What are they and where do they come from?
The word “foxtail” is used to describe the grassy, seed-bearing structures that, in the early spring months, are green and bushy like a fox’s tail. The term is more commonly used to describe the structures once the grasses and seeds have dried out and begin to break apart in the summer or early fall. This is when the seed becomes dangerous, breaks apart, and has a sharp point at one end so it can easily move in only one direction, but not the other way. As they work their way into skin, ears, noses, etc, and become lodged, foxtails can cause infection. If not treated, medical problems and/or death may result.
Can foxtails be prevented?
There are many ways to protect your pet against foxtails. All pet owners should be care when grooming, particularly if your pet has long hair. Foxtails become embedded in the coat of your pet, burrow into the skin, and then travel into the body. If you suspect that you pet may have developed this problem, contact your veterinarian immediately. If you keep your pet’s coat well maintained with a close-bodied cut during the summer months, you will lessen the risk for potential problems.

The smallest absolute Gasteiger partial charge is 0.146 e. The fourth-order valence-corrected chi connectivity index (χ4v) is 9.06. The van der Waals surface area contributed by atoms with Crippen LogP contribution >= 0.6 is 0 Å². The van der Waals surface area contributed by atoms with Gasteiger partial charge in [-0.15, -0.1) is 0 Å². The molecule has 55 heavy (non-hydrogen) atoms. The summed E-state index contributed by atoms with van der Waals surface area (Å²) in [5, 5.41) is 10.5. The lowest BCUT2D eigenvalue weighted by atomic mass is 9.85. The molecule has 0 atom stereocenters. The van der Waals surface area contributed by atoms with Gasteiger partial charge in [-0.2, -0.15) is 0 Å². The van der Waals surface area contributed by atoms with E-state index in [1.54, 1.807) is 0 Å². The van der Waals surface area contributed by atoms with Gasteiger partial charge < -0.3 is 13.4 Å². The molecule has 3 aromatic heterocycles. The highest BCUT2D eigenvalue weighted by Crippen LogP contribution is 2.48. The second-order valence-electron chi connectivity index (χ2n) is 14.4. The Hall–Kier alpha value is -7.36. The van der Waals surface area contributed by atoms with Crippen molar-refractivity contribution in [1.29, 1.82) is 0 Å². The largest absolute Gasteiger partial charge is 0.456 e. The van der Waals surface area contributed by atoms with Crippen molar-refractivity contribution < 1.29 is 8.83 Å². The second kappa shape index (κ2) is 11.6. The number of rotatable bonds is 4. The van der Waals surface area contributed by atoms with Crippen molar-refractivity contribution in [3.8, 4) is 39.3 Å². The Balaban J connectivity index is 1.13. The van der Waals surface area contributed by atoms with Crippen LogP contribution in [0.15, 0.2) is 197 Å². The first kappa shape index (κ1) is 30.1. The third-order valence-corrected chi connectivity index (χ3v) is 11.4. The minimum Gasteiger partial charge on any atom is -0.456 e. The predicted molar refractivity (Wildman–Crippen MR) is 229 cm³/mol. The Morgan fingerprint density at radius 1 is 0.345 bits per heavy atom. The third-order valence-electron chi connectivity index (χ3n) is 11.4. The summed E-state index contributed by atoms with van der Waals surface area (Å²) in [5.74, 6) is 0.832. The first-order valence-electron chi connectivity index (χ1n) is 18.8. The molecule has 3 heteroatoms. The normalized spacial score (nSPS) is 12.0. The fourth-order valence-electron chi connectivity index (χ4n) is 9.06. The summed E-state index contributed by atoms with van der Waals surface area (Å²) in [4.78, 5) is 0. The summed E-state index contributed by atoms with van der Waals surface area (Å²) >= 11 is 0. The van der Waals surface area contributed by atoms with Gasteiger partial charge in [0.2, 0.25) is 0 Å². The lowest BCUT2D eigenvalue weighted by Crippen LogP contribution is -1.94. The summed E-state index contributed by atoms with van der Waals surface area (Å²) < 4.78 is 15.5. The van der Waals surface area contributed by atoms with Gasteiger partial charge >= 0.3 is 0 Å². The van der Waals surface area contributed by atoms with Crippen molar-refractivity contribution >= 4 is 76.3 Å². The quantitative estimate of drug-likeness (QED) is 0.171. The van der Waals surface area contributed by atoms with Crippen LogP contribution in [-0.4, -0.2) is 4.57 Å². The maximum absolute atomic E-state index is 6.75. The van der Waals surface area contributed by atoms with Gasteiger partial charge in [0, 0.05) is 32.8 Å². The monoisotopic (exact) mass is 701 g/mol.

Be aware of your surroundings, your yard and your pet. If you take your dog for a job in the park or go to the beach for the day, pay attention to what is around you. Foxtails grow in dry, bushy areas. If you have taken your pet to a new park for the day, take a few extra minutes to check your pets’ feet and underbelly and then brush your pet to make sure you haven’t missed anything.
Possible Warning Signs of an Imbedded Foxtail